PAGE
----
BOSTON (Reuters) - Astronomers get to name comets and biologists get to name species, but come up with something cool in economics and you might be memorialized with a law or a rule or a “curve.”
Introducing the latest: the Sahm Rule, whose architect, Federal Reserve economist and consumer section chief Claudia Sahm, came up with it to flag the onset of recession more quickly than the current process that formally dates business cycles. It also aims to be more dependable than some of the financial market metrics known to throw off false signals.
In a paper released earlier this year, she said the unemployment rate can cut through all that. It is a widely used and easily understood statistic that captures why recessions matter. It also turns out that when the three-month average unemployment rate rises half a percentage point above the low of the previous year, the economy has just or is about to enter a period of contraction.
It has happened every time since the 1970s, Sahm noted in recommending her rule be used as a way to automatically trigger stimulus payments to households to help offset the sting of rising joblessness and potentially shorten the recession without waiting for politicians to sort through the data and vote on a stimulus package.
A variety of such measures, totaling some $420 billion, were used to fight the last recession. Sahm’s aim was to create a program that would get the money rolling quickly, and keep it rolling until the economy stabilized.
The unemployment rule would identify a recession “nearly immediately and long before it has been officially recognized,” Sahm said at a May seminar sponsored by the Washington Center for Equitable Growth on proposals for fighting the next downturn.
The last recession, for example, began in December 2007, but the panel of economists at the National Bureau of Economic Research who date booms and busts did not officially pinpoint that until a full year later.
By contrast, the Sahm Rule hit 0.53 in February 2008 and under her proposal benefits would have started to flow. It peaked at four and did not fall below 0.5 until June of 2010.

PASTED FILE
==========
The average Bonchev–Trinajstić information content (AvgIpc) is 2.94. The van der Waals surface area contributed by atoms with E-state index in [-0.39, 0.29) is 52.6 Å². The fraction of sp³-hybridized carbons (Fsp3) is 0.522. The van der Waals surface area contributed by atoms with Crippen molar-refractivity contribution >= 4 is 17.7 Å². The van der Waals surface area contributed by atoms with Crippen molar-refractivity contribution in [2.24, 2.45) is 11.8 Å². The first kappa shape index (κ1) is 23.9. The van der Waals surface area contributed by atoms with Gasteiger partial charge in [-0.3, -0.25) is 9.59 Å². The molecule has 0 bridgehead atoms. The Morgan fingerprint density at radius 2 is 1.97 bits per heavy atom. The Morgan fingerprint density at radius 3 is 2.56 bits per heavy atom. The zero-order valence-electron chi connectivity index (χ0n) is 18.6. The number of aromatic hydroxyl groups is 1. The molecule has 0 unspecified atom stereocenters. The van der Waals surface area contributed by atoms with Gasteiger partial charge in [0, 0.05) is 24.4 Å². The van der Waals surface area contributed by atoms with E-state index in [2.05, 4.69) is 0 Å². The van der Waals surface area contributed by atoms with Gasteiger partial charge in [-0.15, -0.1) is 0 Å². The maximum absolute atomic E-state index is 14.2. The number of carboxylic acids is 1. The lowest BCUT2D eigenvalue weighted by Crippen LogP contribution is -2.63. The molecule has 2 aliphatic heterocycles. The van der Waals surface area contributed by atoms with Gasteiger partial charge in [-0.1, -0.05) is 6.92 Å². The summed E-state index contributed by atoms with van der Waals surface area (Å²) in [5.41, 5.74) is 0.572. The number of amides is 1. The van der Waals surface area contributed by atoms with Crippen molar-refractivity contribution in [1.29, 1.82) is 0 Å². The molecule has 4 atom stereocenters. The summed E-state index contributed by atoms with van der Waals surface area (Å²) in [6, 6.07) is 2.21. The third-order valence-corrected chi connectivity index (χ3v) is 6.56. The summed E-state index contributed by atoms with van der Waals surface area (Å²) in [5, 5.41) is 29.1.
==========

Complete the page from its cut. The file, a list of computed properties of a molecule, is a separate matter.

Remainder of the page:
While developed as part of a specific proposal for a new “automatic stabilizer,” the Sahm Rule now appears destined for broader use. The St. Louis Federal Reserve on Wednesday added the “Sahm Rule Recession Indicator” to its massive Federal Reserve Economic Data system, FRED, a popular and publicly accessible tool that offers up everything from the number of jobs in Alabama to British inflation since the early 1200s.
“Didn’t even think to put ‘series in FRED’ on my bucket list…excellent,” Sahm, a 2007 University of Michigan PhD, said on Twitter alongside a photo of herself in a FRED t-shirt.
NO RED FLAGS YET
Sahm’s recession indicator currently is well below the level of concern, at just 0.07 percentage point. On average it has been slightly negative since unemployment peaked and began falling in mid-2010, following the end of the deep 2007 to 2009 recession.
But it enters the Fed’s lexicon at a time when debate is focused around the possible onset of recession, and under conditions that may test the rule’s robustness.
The current unemployment rate of 3.7% is considered unnaturally low by many Fed officials, and policymakers in fact expect it to rise about half a percentage point without an actual contraction of gross domestic product.
That rise is expected over several years, but depending on how fast it happens, the Sahm Rule could be breached by a phase of sluggish growth - not the sort of downturn that she feels would warrant annual payments of several hundred dollars per individual until unemployment fell.
Unlike the predictable return of comets or the stable characteristics of a species, economic “rules” may be better characterized as guideposts that can shift over time.
Stanford University professor John Taylor’s “Taylor Rule” for setting interest rates described the Fed’s behavior well for a time, but is not considered so useful when central bank interest rates hit zero, as many have in recent years; Milton Friedman’s “Friedman Rule” for growth in the money supply lost relevance when inflation and money dynamics changed; and even A.W. Phillips famed “Phillips Curve” has lost favor as a practical measure of the tradeoff between inflation and unemployment.
Whether or not Sahm’s rule works as advertised in the future, at least she is in good company.
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Reporting by Howard Schneider; Editing by Andrea Ricci
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